City ban on sugar drinks thrown out
A judge's last-minute overturning of New York's pioneering ban on large size sugary drinks has handed a defeat to health-minded mayor Michael Bloomberg and created confusion for restaurants that had already ordered smaller cups and changed their menus.
State Supreme Court Justice Milton Tingling said that the limit (around four-fifths of an imperial pint) on pop and other sweet drinks arbitrarily applies to only some sugary beverages and some places that sell them.
"The loopholes in this rule effectively defeat the stated purpose of this rule," Judge Tingling wrote in a 36-page ruling that examined the scope of power that should be afforded an administrative board for regulations. The ruling was seen as a victory for the beverage industry, restaurants and other business groups that called the rule unfair and wrong-headed.
In addition, the judge said the Bloomberg-appointed Board of Health intruded on the City Council's authority when it imposed the rule, citing in part a case from the 1980s which questioned whether a state public health council had the authority to regulate smoking in public places.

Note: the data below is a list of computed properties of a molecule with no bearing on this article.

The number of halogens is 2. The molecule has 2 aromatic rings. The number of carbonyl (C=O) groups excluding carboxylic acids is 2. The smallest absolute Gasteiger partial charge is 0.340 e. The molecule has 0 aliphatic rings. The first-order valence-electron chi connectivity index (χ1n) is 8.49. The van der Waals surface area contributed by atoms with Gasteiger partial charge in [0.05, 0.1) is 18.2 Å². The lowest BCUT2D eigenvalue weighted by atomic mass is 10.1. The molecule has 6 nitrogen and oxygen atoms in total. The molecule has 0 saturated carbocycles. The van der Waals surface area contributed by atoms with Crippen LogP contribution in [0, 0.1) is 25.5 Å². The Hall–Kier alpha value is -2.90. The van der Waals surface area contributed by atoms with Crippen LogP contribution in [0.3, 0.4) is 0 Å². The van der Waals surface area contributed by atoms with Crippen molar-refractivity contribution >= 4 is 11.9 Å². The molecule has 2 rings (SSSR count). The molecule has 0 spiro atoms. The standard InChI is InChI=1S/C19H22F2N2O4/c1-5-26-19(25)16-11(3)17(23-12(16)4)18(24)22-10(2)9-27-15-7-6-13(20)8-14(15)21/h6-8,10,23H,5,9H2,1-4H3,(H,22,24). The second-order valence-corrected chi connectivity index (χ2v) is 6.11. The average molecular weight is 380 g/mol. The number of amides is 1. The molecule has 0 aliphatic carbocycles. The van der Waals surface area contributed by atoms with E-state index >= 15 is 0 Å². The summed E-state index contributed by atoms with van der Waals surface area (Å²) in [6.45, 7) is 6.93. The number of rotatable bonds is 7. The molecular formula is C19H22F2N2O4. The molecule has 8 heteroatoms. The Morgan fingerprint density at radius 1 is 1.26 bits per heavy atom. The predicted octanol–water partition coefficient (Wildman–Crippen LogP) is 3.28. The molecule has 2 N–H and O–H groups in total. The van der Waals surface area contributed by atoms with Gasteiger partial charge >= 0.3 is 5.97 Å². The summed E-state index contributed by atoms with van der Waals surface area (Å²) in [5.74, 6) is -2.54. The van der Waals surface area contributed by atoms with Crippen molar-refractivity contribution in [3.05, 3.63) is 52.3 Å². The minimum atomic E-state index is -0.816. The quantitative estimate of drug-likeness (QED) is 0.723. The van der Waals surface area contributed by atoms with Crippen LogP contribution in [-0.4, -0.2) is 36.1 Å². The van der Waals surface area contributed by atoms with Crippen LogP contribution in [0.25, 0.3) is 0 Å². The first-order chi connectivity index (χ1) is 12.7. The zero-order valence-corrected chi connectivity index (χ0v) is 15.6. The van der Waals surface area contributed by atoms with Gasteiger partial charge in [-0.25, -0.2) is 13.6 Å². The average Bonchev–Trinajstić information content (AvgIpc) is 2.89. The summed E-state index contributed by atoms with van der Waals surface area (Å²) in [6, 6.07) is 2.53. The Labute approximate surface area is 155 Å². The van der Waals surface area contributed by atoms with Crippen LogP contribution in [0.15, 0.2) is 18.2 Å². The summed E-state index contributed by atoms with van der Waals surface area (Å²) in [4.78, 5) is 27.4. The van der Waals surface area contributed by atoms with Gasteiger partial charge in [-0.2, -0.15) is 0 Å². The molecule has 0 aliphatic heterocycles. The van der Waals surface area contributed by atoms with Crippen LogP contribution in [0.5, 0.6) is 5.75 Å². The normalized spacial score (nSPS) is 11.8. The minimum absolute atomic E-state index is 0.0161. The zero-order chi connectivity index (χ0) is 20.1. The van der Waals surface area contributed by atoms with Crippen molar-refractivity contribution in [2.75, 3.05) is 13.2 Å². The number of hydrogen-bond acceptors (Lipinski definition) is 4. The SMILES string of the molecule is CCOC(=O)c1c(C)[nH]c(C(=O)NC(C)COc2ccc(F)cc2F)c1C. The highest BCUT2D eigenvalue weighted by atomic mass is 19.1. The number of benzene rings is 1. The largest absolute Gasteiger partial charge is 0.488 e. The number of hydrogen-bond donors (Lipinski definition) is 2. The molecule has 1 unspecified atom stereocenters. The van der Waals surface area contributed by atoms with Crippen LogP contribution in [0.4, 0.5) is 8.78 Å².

Mr Bloomberg, who has championed the ban as a novel measure for fighting obesity, vowed to appeal against the decision.
"We believe the judge is totally in error in how he interpreted the law, and we are confident we will win on appeal," he said. He added: "One of the cases we will make is that people are dying every day. This is not a joke. Five thousand people die of obesity every day in America."
For now, though, the ruling it means the axe will not fall on super-sized pop, sweetened teas and other high-sugar beverages in restaurants, movie theatres corner delis and sports arenas.
The drinks limit follows other efforts Mr Bloomberg has made to improve New Yorkers' eating habits, from compelling chain restaurants to list calorie counts on their menus to barring artificial trans fats in restaurant food to prodding food manufacturers to use less salt. The city has successfully defended some of those initiatives in court.
The judge acknowledged the impact of obesity on the city's residents, and noted that those bringing suit likewise did not dispute obesity is a significant health issue, but questioned how much sugary drinks can be blamed for it. Ultimately the judge said whether the issue of obesity is an epidemic is not the key issue here, but whether the board of health has the jurisdiction to decide that obesity is such an issue that it could issue a cap on consumption of sugary drinks.
Critics said the measure is too limited to have a meaningful effect on New Yorkers' waistlines. And they said it would take a bite out of business for the establishments that had to comply, while other places would still be free to sell sugary drinks in 2-litre bottles and super-sized cups.